Zimra collected $108,93 billion in taxes and duties for the quarter of April to June this year surpassing its target by 15,96 percent, mainly due to intensified enforcement of tax laws and revenue enhancement activities.
The target for the second quarter had been set at $93,93 billion.
All taxes registered positive growth. Zimra paid out refunds of $2,29 billion during the quarter, leaving the net revenue at $106,64 billion.
Cumulatively, the net taxes and duties collected reached $195,18 billion by the end of last month, taking into account the refunds of $4,64 billion.
With a target of $180 million, Zimra managed to collect 8,16 percent more.
Zimra vice board chairperson Mrs Josephine Matambo said the relaxed Covid-19 lockdown restrictions allowed most companies to resume operations while others increased productivity, so raising VAT and other taxes.
“This, buoyed with the increased access to foreign currency through the forex auction system and the intensified enforcement and revenue enhancement activities by the authority, resulted in enhanced revenue collections,” said Mrs Matambo in her quarterly revenue performance report issued yesterday.
“In comparison with the same period in 2020 where a total of $20,11 billion was collected, nominal net revenue collections grew by 430,19 percent. All revenue heads registered positive growth in nominal terms.”
Even after adjusting for inflation, Zimra did very well, more than tripling collections.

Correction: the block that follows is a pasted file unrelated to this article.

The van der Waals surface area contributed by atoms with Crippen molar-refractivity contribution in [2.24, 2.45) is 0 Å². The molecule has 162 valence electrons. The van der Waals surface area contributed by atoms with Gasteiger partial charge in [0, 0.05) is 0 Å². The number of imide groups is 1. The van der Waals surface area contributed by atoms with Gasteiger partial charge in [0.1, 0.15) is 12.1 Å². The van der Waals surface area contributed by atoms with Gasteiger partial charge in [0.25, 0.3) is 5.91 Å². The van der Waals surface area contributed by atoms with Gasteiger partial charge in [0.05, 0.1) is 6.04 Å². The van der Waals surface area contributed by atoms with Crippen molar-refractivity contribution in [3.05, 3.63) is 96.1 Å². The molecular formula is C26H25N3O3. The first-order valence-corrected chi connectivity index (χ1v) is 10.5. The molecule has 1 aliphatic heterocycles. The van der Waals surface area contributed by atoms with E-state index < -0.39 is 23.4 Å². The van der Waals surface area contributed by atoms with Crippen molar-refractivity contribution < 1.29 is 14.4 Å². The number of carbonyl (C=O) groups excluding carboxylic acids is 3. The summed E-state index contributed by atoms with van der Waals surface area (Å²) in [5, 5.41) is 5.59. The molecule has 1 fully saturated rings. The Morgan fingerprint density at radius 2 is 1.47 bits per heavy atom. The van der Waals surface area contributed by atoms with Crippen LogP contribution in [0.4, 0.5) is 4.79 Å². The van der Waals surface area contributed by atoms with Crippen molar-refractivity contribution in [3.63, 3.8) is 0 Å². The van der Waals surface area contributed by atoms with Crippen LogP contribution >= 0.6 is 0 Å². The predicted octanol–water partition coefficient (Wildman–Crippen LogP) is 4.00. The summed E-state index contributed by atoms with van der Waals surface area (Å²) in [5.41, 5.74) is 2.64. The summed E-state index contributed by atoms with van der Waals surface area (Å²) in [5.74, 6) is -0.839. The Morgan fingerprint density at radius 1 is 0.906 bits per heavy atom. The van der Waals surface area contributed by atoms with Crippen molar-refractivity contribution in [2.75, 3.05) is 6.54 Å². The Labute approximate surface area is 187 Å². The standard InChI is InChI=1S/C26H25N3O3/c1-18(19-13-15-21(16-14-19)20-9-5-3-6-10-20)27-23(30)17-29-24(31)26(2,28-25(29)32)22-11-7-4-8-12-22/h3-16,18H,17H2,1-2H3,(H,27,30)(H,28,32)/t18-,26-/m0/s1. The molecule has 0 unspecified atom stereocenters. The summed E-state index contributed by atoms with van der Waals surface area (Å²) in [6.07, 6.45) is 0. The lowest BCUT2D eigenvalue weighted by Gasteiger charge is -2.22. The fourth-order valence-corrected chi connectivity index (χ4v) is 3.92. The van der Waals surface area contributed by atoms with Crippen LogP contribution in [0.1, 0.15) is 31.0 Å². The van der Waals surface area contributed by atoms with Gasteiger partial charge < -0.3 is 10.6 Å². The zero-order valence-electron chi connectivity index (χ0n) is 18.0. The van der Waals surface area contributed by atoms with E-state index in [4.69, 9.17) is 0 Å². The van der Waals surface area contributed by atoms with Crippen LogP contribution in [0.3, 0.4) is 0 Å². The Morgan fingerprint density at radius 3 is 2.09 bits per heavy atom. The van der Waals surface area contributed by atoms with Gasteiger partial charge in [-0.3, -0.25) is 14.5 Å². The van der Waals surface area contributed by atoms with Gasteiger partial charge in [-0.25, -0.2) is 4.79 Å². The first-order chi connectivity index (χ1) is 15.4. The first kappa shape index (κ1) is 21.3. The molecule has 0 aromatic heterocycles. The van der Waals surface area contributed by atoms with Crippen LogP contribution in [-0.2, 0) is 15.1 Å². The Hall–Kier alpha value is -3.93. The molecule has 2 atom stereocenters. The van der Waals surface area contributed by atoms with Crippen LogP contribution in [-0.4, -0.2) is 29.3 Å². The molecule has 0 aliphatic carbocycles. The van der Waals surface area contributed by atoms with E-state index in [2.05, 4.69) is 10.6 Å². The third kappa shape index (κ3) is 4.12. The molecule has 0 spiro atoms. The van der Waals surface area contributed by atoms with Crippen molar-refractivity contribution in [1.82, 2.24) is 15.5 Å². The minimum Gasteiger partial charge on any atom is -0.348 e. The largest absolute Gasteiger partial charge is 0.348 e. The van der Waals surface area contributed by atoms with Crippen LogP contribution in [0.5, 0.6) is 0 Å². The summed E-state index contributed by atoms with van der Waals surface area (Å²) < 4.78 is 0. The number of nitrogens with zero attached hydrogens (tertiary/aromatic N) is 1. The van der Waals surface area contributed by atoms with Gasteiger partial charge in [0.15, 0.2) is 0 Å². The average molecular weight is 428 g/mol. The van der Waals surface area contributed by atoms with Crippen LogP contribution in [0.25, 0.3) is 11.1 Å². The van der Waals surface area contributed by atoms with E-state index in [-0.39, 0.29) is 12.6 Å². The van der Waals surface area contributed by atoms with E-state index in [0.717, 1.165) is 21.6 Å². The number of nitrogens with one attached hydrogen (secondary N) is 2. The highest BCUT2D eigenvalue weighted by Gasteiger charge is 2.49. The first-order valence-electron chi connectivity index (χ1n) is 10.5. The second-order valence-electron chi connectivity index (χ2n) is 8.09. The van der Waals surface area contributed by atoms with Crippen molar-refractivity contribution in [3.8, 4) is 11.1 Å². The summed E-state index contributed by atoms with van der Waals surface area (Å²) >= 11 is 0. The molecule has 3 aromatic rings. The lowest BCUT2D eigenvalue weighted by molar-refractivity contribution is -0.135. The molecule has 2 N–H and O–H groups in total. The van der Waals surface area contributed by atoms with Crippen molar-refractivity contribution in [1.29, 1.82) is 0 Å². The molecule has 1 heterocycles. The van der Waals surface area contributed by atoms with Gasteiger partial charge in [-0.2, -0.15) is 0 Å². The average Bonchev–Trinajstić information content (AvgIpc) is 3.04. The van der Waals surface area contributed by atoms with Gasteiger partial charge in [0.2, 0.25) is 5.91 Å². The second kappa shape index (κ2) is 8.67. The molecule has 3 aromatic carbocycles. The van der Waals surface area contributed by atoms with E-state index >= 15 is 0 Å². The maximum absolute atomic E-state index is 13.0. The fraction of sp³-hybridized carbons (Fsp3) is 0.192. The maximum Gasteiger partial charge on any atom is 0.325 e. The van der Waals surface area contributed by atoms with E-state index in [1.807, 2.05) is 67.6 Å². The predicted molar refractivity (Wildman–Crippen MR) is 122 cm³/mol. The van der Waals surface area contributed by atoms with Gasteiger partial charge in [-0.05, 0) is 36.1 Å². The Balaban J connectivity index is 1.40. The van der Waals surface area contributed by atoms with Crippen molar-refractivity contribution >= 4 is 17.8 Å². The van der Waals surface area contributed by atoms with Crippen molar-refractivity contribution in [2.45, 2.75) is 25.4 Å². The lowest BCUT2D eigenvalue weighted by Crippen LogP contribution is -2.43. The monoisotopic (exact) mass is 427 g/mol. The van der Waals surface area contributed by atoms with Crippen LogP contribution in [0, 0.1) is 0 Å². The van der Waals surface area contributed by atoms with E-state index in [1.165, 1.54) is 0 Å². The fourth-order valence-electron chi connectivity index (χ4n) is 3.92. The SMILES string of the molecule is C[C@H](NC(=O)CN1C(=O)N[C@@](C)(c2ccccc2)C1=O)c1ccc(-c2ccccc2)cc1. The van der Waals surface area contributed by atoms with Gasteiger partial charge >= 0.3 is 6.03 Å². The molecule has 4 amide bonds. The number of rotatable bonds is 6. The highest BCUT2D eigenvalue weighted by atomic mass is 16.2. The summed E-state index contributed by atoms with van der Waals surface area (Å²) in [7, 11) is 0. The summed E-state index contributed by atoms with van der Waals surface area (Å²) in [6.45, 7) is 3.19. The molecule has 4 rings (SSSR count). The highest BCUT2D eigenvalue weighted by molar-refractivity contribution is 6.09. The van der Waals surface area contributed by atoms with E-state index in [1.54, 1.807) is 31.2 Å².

Mrs Matambo said net revenue grew by 202,30 percent in the second quarter of this year as compared to the same quarter last year.
Companies contributed 21,44 percent of the total collected, individuals 16,94 percent, VAT on local sales 13,89 percent, VAT on imports 10,03 percent, customs duty 6,40 percent, excise duty 11,87 percent, mining royalties 4,08 percent, the money transfer tax 8,90 percent, non-tax revenue 1,68 percent, carbon tax 1,21 percent, WHT on contracts 1,31 percent and DFIR 0,67 percent.
Mrs Matambo said the individuals head performed well because most companies pushed up salaries and allowances in the first quarter, and this was reflected in much higher PAYE contributions.
“In the second quarter, companies continued to adjust salaries to cushion their employees against the increasing cost of living. The opening up of the economy after several months of strict lockdown conditions resulted in many companies paying full salaries and other re-engaging their previously laid off employees,” she said.
Mrs Matambo said the economic environment continued to improve in the second quarter on the back of heightened implementation of the National Development Strategy (NDS-1), a five-year Government economic blueprint running from this year to 2025.
During the quarter the exchange rate could be regarded as basically stable with just slight weakening against the US dollar.
Mrs Matambo said the stability in exchange rates and the decreasing inflation have instilled more confidence in business and the performance of the economy as a whole, and that will in turn stimulate economic activity.
A growing economy means more tax is collected.
Recently, the World Bank projected a 3,9 percent growth for this year while the International Monetary Fund (IMF) projected 6 percent growth and the Ministry of Finance and Economic Development has projected a 7,5 percent growth.
The growth everyone agrees is happening, with only the actual rate being debated, is built on bumper harvests last season along with more energy production and the resumption of increased manufacturing and construction activities.
But interruptions to business due to Covid-19 remain a threat to achievement of the growth targets.
Zimra said to avert a possible impact of Covid-19 on businesses, it is already implementing remedies that will ensure minimum shock to revenue collections.